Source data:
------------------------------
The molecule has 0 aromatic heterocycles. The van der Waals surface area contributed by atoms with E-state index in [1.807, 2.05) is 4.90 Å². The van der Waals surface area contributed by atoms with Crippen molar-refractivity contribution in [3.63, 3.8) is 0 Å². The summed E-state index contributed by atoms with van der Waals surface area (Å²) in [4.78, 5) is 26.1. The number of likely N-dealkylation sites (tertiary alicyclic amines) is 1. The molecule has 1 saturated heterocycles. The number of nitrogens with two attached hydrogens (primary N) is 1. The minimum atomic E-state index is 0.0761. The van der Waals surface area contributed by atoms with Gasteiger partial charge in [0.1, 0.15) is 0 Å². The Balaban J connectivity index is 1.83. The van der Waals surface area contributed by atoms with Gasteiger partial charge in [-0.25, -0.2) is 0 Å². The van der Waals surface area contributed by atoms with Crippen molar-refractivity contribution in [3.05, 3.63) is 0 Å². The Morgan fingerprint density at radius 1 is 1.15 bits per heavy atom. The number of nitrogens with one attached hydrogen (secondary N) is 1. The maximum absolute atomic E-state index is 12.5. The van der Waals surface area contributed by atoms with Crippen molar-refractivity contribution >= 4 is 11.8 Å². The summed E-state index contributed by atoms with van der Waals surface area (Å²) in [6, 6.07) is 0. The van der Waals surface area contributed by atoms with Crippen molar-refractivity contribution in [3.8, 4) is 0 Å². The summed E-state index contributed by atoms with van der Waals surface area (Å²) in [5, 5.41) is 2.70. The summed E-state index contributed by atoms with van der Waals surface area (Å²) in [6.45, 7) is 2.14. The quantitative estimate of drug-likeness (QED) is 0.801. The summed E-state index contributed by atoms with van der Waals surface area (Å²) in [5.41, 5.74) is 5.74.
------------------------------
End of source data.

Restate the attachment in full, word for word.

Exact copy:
The molecule has 0 aromatic heterocycles. The van der Waals surface area contributed by atoms with E-state index in [1.807, 2.05) is 4.90 Å². The van der Waals surface area contributed by atoms with Crippen molar-refractivity contribution in [3.63, 3.8) is 0 Å². The summed E-state index contributed by atoms with van der Waals surface area (Å²) in [4.78, 5) is 26.1. The number of likely N-dealkylation sites (tertiary alicyclic amines) is 1. The molecule has 1 saturated heterocycles. The number of nitrogens with two attached hydrogens (primary N) is 1. The minimum atomic E-state index is 0.0761. The van der Waals surface area contributed by atoms with Gasteiger partial charge in [0.1, 0.15) is 0 Å². The Balaban J connectivity index is 1.83. The van der Waals surface area contributed by atoms with Gasteiger partial charge in [-0.25, -0.2) is 0 Å². The van der Waals surface area contributed by atoms with Crippen molar-refractivity contribution in [3.05, 3.63) is 0 Å². The Morgan fingerprint density at radius 1 is 1.15 bits per heavy atom. The number of nitrogens with one attached hydrogen (secondary N) is 1. The maximum absolute atomic E-state index is 12.5. The van der Waals surface area contributed by atoms with Crippen molar-refractivity contribution >= 4 is 11.8 Å². The summed E-state index contributed by atoms with van der Waals surface area (Å²) in [6, 6.07) is 0. The van der Waals surface area contributed by atoms with Crippen molar-refractivity contribution in [3.8, 4) is 0 Å². The summed E-state index contributed by atoms with van der Waals surface area (Å²) in [5, 5.41) is 2.70. The summed E-state index contributed by atoms with van der Waals surface area (Å²) in [6.45, 7) is 2.14. The quantitative estimate of drug-likeness (QED) is 0.801. The summed E-state index contributed by atoms with van der Waals surface area (Å²) in [5.41, 5.74) is 5.74.